If you store surplus seeds from year to year, or seeds from your heirloom plant, storing them in a cold, dry place is safest. Put the seeds in an airtight container like a tight cover pot, an old-fashioned movie tub, or like I do, wrapped in mylar. Mark and date the seeds, and provide the initial seed packet details with the seeds if appropriate. You should dump all the packets into a pint jar with a desiccant packet or a little rice in the bottom for seeds in packets to remove moisture and securely seal the container.

Harvesting Seeds from the Garden

If you save seed from your greenhouse, wait until the fruit or vegetable is completely mature until the seeds are collected and extracted. Make sure the seeds are fully dried until they are placed into the containers.

Then hold the seed containers in a cold, dry place which is regulated by temperature. I’d like to put my seeds on a basement rack, but I’m working for the time being on a refrigerator rack. My downside to the fridge is that most refrigerators are very warm, and if your jar seal is not secure, seeds may have molding issues.

Save seeds from the heirloom varieties only when saving seeds from your greenhouse. Hybrid seeds don’t produce true from generation to generation and you could end up with a poor crop the following year.

How Long Do Seeds Keep?

If you’ve stored your seeds in a safe, dry place, the next year they’ll likely be viable. Plant any earlier than normal however, so others may not germinate. It depends on the sort of seeds you hold, in addition to storage. Some seeds need to be immediately planted, and some need to hold for several years.

Related –  A terrifying disaster is upon us (What you can do to keep your loved ones safe during the coming chaos)

Seed Viability

This chart shows how long you should anticipate your crop seeds to attain reasonable viability. Seeds can germinate for a longer period of time, however they are hit or skipped, so you should usually only begin with fresh seed. This chart does not ensure durability, note that there are a number of variables. Those periods are normal, but under optimal conditions can be much longer:

Seed Viability Over Time

0 to 1 Year – Plant Now

2 Years

  • Corn
  • Leeks
  • Okra
  • Peppers
  • Swiss Chard

3 Years

  • Bean seeds of all kinds
  • Beets
  • Carrots
  • Lettuce
  • Melons
  • Oriental greens
  • Peas
  • Rutabagas
  • Squash

4 Years

  • Collards
  • Fennel
  • Kale
  • Mustard
  • Pumpkin
  • Tomato
  • Turnips
  • Watermelon

5 Years

  • Broccoli
  • Brussels sprouts
  • Cabbage
  • Cauliflower
  • Celery
  • Cucumber
  • Eggplant
  • Kohlrabi
  • Radish
  • Spinach

Storing Seeds in Less Than Ideal Conditions

Even if the seed is kept in less than optimal circumstances, after several years, I have known seeds to germinate and yield a successful harvest. A neighbor once purchased a large number of corn seeds one year, kept them in his garage, and used them with good results for over 10 years until he ran out. If I had done so, they would definitely not have germinated at all, his thumb is greener than mine.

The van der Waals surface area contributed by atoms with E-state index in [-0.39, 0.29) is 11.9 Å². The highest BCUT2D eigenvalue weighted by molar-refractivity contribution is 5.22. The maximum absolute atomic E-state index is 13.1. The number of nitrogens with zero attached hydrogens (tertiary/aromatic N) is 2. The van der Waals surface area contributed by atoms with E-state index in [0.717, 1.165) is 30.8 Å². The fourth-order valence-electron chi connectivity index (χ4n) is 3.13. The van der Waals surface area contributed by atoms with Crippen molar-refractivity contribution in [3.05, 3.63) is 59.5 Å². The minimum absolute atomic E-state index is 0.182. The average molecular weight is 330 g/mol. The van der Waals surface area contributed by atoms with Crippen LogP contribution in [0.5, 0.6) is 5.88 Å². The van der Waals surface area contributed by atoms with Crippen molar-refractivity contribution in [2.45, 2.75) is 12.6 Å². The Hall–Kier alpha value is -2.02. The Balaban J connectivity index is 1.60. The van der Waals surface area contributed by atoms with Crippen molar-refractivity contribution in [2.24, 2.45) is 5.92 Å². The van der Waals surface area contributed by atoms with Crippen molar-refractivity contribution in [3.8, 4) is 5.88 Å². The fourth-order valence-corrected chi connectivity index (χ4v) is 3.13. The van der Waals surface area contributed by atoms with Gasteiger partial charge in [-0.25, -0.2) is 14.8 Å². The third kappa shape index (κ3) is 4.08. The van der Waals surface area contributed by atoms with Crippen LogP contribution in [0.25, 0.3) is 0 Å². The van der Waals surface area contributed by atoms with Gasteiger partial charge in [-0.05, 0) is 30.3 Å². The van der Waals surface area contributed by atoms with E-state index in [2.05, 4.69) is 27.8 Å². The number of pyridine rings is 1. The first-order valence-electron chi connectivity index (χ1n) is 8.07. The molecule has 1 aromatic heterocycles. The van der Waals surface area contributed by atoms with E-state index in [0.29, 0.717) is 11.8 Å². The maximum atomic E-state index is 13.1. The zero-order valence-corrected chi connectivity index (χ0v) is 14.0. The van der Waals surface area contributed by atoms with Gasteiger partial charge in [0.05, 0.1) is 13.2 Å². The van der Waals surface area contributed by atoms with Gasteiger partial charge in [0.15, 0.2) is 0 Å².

Live plants are crops. Against all odds, some will develop, others will not germinate even though held in ideal conditions. In addition, in adverse environments, many plants perform better. It’s an impossible rule of nature. So, before throwing out some seeds, plant some or check them as I describe below. They might be viable for another year.

Test Your Seeds

There are many ways you can check the plants. You can plant 5 or 10 and see how many germinate, but for most plants, planting many seeds on a pad of moist paper towels is likely easier. Turn them over and growing them in a plastic bag. Put them in a warm place (but not extreme, room temperature is ok). Test them for germination every couple of days. If the seeds are sprouting, you are good at planting. If not, throw them out and start with fresh crop.

What About Survival Seed Vaults?

You’ll notice other online survival seed products packed for 20 to 25 years to keep. Can they still hold those seeds for 25 years? Unfortunately, “maybe” is the best answer I can offer. So much depends on how the seeds are processed. The producers of such sets of seeds bundle the seeds into mylars or cans to keep it dry and cool. If you store them in a cool environment, then you are likely to have viable seeds when you need them. Buy more seeds than you’d plan to need for extra insurance.

Another consideration when seed vaults are considered is that many are filled with popular varieties of seed that may not develop in your neighborhood. Look for vaults containing heirloom seeds which are well established to thrive in your soil and environment.

I prefer to select my seeds individually, because many of the seeds in the common vaults in my location will not grow. If you reside in certain areas of the world, a large-variety vault will fit well for you.

Packing Your Own Seeds

My seed vault consists of packets of heirloom seeds that I have explicitly selected for getting successful results in my region with them. I cover them with a desiccant solution in a mylar bag, since it’s just too hot here. I don’t use an oxygen absorber but other gardeners do. My hypothesis is that seeds are alive and do need some oxygen. I keep them in the fridge. I’ve only stored them this way for around 5 years, but the ones I’ve tested this year have been germinating well. I’m hoping to upgrade them after 10 years but they may last a lot longer.

Related: A Gold Storm Is Coming  (Even the most prepared Americans will be blindsided by what’s about to happen.)

Other Self-sufficiency and Preparedness solutions recommended for you:

The Lost Ways (The vital self-sufficiency lessons our great grand-fathers left us)
Survival MD (Knowledge to survive any medical crisis situation)
Backyard Liberty (Liberal’s hidden agenda: more than just your guns…)
Alive After the Fall (Build yourself the only unlimited water source you’ll ever need)
The Lost ways II (4 Important Forgotten Skills used by our Ancestors that can help you in any crisis)
The Patriot Privacy Kit (Secure your privacy in just 10 simple steps)

We’ve all heard the news reports of seeds discovered in ancient tombs that germinated when they were planted; even the seeds you purchase are labelled with dates of expiration or